It was all that was left of the forty-three thousand acres granted to her great-great-grandfather in 1830 by the Governor of Alta California in payment for his services in Mexico’s war of independence. Her great-great-grandfather had named the rancho Las Mariposas because of the swarms of butterflies he said he encountered when exploring the property. In reality, he had confused fields of golden poppies with butterflies.
Her husband said her father had specifically stated in his will that they were to own Las Mariposas jointly, but she still didn’t know how that had happened. It was one of the things that remained hidden.
It would sort itself out. After all, her husband was twenty-two years older than she was. Certainly she’d outlive him. But things had been happening lately that made her uncertain. It had started with the baked chicken in mushroom sauce that he’d cooked. She was sick for two days after she’d eaten it while he remained healthy. Then there was the patch of flooring that had given way under her feet. She’d nearly dropped into the basement. One day she’d had a look around the garage and found all sorts of things that she’d never seen before. Rope, rat poison, saws. She’d only put it all together after she’d decided to stop taking her medication. It was as if a fog had lifted. Everything became crystal clear.
Reaching into the metal box again, she took out the other item it held: a gold wedding band. She held it up so she could see the inscription etched on the inside. Gabriel y Isabella 14 Junio 1934. She clutched the ring in her fist and her fist to her chest. The tears came immediately, forcefully. She felt the need to sink down, to get close to the ground, or to cling to something like the desk or a wall, but she fought it. She had to be strong. She had to keep her wits about her.
After calming down, she reached into her apron pocket, took out a square that she’d clipped from the neighborhood newspaper, the El Sereno Sentinel, unfolded it on the desk, and read it again.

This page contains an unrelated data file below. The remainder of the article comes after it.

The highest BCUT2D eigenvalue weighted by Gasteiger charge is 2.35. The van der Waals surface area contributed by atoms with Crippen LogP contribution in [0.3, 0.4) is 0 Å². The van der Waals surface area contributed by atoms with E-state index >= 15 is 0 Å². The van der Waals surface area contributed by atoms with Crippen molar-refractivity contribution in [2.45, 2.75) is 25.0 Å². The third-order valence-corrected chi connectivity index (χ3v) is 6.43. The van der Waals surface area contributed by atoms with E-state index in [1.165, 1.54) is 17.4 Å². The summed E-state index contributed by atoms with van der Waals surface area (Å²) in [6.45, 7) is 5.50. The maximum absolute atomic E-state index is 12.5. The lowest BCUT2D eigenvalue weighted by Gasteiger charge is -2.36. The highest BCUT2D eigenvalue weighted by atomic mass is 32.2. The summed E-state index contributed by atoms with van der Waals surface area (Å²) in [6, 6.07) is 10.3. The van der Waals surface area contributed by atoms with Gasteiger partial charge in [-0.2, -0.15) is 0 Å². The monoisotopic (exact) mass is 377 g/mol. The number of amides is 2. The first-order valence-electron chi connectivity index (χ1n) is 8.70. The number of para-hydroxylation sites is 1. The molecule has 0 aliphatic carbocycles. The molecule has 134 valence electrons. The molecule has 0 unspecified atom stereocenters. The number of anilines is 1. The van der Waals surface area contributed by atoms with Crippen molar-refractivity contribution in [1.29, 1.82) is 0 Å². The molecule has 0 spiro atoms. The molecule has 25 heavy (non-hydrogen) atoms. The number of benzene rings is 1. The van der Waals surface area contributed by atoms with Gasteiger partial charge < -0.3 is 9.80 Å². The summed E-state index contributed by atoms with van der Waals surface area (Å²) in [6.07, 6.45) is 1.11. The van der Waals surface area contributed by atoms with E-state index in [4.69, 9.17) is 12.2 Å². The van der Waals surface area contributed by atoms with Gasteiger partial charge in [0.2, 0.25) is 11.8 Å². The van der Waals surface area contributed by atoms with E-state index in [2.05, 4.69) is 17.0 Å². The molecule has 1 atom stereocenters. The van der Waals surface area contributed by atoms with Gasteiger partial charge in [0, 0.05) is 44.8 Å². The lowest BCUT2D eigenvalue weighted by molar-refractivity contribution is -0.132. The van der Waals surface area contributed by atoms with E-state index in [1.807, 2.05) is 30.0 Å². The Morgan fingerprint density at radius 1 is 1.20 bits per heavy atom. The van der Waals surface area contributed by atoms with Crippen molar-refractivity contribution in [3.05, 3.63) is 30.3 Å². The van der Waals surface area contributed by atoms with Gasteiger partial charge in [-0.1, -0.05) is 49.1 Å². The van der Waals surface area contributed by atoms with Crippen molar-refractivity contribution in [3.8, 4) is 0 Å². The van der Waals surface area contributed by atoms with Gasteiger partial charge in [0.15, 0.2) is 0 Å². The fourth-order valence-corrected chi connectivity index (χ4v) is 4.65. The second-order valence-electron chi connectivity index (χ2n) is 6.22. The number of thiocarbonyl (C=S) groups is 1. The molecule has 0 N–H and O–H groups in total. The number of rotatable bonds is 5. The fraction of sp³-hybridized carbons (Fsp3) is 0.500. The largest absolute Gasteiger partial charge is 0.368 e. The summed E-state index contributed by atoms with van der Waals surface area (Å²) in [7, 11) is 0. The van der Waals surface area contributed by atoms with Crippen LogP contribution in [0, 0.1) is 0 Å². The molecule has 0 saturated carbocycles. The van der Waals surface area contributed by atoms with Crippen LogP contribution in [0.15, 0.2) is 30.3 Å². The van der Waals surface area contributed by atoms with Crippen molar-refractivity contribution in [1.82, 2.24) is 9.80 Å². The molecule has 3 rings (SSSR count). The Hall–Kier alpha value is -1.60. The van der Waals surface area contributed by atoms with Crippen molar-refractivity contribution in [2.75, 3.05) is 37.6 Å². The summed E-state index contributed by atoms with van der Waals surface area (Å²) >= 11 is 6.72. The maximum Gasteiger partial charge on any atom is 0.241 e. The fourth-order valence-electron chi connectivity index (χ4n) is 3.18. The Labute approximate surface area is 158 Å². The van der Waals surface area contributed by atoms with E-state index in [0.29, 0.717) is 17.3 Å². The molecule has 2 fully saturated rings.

SECURE WITH YOUR RETIREMENT PLANS?
UNCERTAIN HOW TO PAY FOR YOUR CHILD’S EDUCATION?
I was raised in El Sereno and attended the local schools where I later taught hearing- impaired children. Now, as a senior investment counselor for McKinney Alitzer Financial Services, I’m in a unique position to understand your financial concerns…
Dolores looked at the small picture of Iris Thorne’s face in the corner. She picked up the heavy metal receiver of the old telephone. Her father, Gabriel, had installed that telephone. It had been the first one in the house. She looked around the desk for something to help her turn the rotary dial that had round openings above each number, which were too small for her fingers. She used a pencil.
A recording answered. It told her what to do if she had a Touch-Tone or a rotary phone and Delores became confused and hung up. Her eyes again teared. She steeled herself and tried again and finally reached a real person, who put her through to Iris Thorne’s number.
“Iris?” she asked apprehensively at the sound of Iris’s voice. It was another recording. Determined not to hang up, she clutched the telephone handset with both hands and listened carefully until it was her turn to speak.
“Iris! It’s Dolly. Dolly DeLacey. I don’t think he knows I know. I don’t know who I can trust. He’s turned my children against me. He knows everyone on the police department and at City Hall. I think he knows the governor and even the president and the president runs the FBI. Who can I turn to?”
She took a deep breath, trying to calm herself. She was getting hysterical. She knew firsthand that no one paid attention to a hysterical woman. “Iris, he’s trying to kill me. Bill’s trying to kill me. There’s a rope in the garage and some saws and poison, Iris! It says it’s for rats but there’s a skull and crossbones on the box. It’s deadly poison! Then in his desk I found a metal box with my will in it. But I don’t remember it, Iris. How could I leave him everything? What about my children? And my father’s ring is there, too…”
She paused and listened. “It’s him! There’s his car. It’s him. Oh my goodness!”
She quickly hung up, put the box back in the drawer, slid the drawer closed, pushed the chair underneath the desk, and with trembling hands tried to return the clutter on top of the desk to its original position. She started to leave the room, then rushed back to grab the ad that she’d forgotten on the desk. Hurrying out, she bumped against the stacks of newspapers. She felt more and more out of breath. Ducking into her bedroom, she closed the door and tried to compose herself. When she heard Bill go into the kitchen, just like she expected him to do, she began to calm down. Everything was going to be fine, she told herself. Everything was going to be fine because over the years she’d finally learned to think like he did.
He walked into his office and said, “Huh,” when he saw that she’d straightened it up. Standing behind his desk, he reached down and picked up a small, carefully folded square of white paper that lay on the carpet. A self-satisfied smile crossed his lips as he wedged the paper between the desk and drawer, down low on the far side. This was the best location—confirmed via many tests—for it to drop to the ground almost unseen when the drawer was opened.